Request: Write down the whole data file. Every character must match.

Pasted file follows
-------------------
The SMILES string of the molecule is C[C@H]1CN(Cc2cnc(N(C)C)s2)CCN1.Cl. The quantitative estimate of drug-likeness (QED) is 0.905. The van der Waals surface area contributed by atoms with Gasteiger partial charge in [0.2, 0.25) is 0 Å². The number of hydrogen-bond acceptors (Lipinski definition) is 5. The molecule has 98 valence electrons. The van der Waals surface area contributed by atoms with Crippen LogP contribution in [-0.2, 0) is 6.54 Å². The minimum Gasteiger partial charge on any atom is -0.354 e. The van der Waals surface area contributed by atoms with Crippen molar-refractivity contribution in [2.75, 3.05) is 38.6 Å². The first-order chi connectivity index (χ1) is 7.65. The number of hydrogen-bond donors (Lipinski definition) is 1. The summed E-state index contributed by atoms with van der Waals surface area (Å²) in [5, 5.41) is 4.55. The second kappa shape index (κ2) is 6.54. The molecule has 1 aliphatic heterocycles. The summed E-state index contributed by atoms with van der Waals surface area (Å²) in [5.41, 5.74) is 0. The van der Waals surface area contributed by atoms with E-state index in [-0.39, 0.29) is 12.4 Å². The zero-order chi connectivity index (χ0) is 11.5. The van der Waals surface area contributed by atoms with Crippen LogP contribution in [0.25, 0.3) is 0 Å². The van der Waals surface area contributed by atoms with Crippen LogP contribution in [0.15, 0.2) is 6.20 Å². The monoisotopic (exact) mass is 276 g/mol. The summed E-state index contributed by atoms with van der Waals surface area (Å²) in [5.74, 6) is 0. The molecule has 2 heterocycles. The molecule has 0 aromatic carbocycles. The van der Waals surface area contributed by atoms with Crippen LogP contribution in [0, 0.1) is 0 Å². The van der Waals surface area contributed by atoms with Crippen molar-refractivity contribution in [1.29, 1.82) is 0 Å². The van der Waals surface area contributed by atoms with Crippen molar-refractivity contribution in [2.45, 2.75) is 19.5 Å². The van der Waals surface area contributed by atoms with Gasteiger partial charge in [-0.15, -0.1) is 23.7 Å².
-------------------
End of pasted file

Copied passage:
The SMILES string of the molecule is C[C@H]1CN(Cc2cnc(N(C)C)s2)CCN1.Cl. The quantitative estimate of drug-likeness (QED) is 0.905. The van der Waals surface area contributed by atoms with Gasteiger partial charge in [0.2, 0.25) is 0 Å². The number of hydrogen-bond acceptors (Lipinski definition) is 5. The molecule has 98 valence electrons. The van der Waals surface area contributed by atoms with Crippen LogP contribution in [-0.2, 0) is 6.54 Å². The minimum Gasteiger partial charge on any atom is -0.354 e. The van der Waals surface area contributed by atoms with Crippen molar-refractivity contribution in [2.75, 3.05) is 38.6 Å². The first-order chi connectivity index (χ1) is 7.65. The number of hydrogen-bond donors (Lipinski definition) is 1. The summed E-state index contributed by atoms with van der Waals surface area (Å²) in [5, 5.41) is 4.55. The second kappa shape index (κ2) is 6.54. The molecule has 1 aliphatic heterocycles. The summed E-state index contributed by atoms with van der Waals surface area (Å²) in [5.41, 5.74) is 0. The van der Waals surface area contributed by atoms with E-state index in [-0.39, 0.29) is 12.4 Å². The zero-order chi connectivity index (χ0) is 11.5. The van der Waals surface area contributed by atoms with Crippen LogP contribution in [0.25, 0.3) is 0 Å². The van der Waals surface area contributed by atoms with Crippen LogP contribution in [0.15, 0.2) is 6.20 Å². The monoisotopic (exact) mass is 276 g/mol. The summed E-state index contributed by atoms with van der Waals surface area (Å²) in [5.74, 6) is 0. The molecule has 2 heterocycles. The molecule has 0 aromatic carbocycles. The van der Waals surface area contributed by atoms with Crippen LogP contribution in [0, 0.1) is 0 Å². The van der Waals surface area contributed by atoms with Crippen molar-refractivity contribution in [1.29, 1.82) is 0 Å². The van der Waals surface area contributed by atoms with Crippen molar-refractivity contribution in [2.45, 2.75) is 19.5 Å². The van der Waals surface area contributed by atoms with Gasteiger partial charge in [-0.15, -0.1) is 23.7 Å².